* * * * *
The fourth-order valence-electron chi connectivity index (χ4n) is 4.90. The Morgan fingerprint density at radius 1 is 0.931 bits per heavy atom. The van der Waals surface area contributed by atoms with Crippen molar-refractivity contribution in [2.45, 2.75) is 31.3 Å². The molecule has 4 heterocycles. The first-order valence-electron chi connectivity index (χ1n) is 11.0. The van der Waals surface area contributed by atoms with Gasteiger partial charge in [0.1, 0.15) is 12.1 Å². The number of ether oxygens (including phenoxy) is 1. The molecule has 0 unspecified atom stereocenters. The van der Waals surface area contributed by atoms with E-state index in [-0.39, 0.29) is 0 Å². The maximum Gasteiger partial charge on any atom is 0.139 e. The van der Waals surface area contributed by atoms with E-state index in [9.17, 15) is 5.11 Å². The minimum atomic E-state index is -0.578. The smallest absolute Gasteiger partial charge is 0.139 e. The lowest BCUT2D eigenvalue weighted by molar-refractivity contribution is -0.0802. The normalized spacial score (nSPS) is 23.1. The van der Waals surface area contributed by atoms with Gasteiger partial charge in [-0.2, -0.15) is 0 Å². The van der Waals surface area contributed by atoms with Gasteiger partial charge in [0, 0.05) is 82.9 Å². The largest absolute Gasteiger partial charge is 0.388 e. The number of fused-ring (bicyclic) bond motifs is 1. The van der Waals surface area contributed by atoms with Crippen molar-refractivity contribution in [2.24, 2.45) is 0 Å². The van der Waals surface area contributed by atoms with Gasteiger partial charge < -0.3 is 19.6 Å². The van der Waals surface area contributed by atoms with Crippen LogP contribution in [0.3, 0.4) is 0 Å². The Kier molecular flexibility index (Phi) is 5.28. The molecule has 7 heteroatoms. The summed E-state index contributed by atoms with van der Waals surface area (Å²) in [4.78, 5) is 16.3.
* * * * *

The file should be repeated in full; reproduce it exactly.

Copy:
The fourth-order valence-electron chi connectivity index (χ4n) is 4.90. The Morgan fingerprint density at radius 1 is 0.931 bits per heavy atom. The van der Waals surface area contributed by atoms with Crippen molar-refractivity contribution in [2.45, 2.75) is 31.3 Å². The molecule has 4 heterocycles. The first-order valence-electron chi connectivity index (χ1n) is 11.0. The van der Waals surface area contributed by atoms with Gasteiger partial charge in [0.1, 0.15) is 12.1 Å². The number of ether oxygens (including phenoxy) is 1. The molecule has 0 unspecified atom stereocenters. The van der Waals surface area contributed by atoms with E-state index in [-0.39, 0.29) is 0 Å². The maximum Gasteiger partial charge on any atom is 0.139 e. The van der Waals surface area contributed by atoms with E-state index in [9.17, 15) is 5.11 Å². The minimum atomic E-state index is -0.578. The smallest absolute Gasteiger partial charge is 0.139 e. The lowest BCUT2D eigenvalue weighted by molar-refractivity contribution is -0.0802. The normalized spacial score (nSPS) is 23.1. The van der Waals surface area contributed by atoms with Gasteiger partial charge in [-0.2, -0.15) is 0 Å². The van der Waals surface area contributed by atoms with Gasteiger partial charge in [0, 0.05) is 82.9 Å². The largest absolute Gasteiger partial charge is 0.388 e. The number of fused-ring (bicyclic) bond motifs is 1. The van der Waals surface area contributed by atoms with Crippen molar-refractivity contribution in [2.24, 2.45) is 0 Å². The van der Waals surface area contributed by atoms with Gasteiger partial charge < -0.3 is 19.6 Å². The van der Waals surface area contributed by atoms with Crippen LogP contribution in [0.3, 0.4) is 0 Å². The Kier molecular flexibility index (Phi) is 5.28. The molecule has 7 heteroatoms. The summed E-state index contributed by atoms with van der Waals surface area (Å²) in [4.78, 5) is 16.3.